Supreme Court Dismisses Case on Indefinite Detention of Legal Resident

Lower Court's Ruling Void, But Court Declares Issue 'Moot'

The Supreme Court today vacated a ruling by the US Court of Appeals in the case of Ali Saleh Kahlah al-Marri, a legal resident of the United States who was declared by then-President Bush to be an enemy combatant and held without charges for several years. They did not, however, take up the case themselves, but rather declared the issue moot as the Obama Administration has since charged al-Marri and said it would give him an actual trial.

The previous ruling had determined that Congress had empowered the president to detain al-Marri as an enemy combatant. The ACLU had hoped to have the Supreme Court rule that lawful residents could not be held in military custody without charges or trial, but said it was glad the court had at least vacated the previous ruling to the contrary. Lead council Jonathan Hafetz added that “we trust that the Obama administration will not repeat the abuses of the Bush administration.”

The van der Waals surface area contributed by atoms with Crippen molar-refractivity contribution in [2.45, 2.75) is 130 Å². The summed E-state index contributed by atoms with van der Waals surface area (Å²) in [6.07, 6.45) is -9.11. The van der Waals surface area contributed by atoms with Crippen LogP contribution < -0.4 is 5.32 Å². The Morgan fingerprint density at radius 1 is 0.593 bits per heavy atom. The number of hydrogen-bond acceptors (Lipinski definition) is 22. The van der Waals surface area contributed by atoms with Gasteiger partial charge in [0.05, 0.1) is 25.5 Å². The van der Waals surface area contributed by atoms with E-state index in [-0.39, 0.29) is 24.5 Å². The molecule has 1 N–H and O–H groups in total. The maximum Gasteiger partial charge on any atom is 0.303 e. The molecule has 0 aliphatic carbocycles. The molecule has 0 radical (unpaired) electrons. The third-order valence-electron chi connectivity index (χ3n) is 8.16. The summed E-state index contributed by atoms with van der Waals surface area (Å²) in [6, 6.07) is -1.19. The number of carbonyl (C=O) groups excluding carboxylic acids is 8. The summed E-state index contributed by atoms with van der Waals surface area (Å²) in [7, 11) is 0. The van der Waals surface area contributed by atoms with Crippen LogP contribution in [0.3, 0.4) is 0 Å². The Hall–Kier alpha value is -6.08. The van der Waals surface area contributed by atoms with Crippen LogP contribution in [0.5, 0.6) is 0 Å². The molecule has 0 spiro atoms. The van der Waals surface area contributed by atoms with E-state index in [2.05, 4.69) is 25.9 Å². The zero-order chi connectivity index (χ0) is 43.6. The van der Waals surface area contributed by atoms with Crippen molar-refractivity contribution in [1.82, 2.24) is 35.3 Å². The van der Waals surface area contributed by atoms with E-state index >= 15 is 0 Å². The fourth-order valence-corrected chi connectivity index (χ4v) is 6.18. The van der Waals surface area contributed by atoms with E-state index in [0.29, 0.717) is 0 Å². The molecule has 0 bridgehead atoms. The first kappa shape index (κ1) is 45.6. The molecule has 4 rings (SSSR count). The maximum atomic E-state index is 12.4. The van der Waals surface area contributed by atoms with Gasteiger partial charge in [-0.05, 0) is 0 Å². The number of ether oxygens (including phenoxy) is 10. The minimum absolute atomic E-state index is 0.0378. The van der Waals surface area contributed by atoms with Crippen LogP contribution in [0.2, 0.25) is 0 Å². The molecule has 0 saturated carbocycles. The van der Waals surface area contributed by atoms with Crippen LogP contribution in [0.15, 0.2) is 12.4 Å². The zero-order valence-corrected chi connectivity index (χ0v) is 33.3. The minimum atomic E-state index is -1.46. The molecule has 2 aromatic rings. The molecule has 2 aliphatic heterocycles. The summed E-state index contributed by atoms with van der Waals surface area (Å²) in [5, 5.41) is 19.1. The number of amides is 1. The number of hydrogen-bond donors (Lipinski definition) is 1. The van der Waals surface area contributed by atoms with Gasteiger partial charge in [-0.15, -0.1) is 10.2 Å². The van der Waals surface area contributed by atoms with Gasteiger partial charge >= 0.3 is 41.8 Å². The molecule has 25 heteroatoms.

A Qatari citizen, al-Marri was studying at Bradley University and was arrested for credit card fraud in 2001. Citing folders on his computer called “jihad arena” and “chem,” President Bush declared him an enemy combatant in 2003 and had him handed over to the Navy, where he has remained since.

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Author: Jason Ditz

Jason Ditz is news editor of Antiwar.com.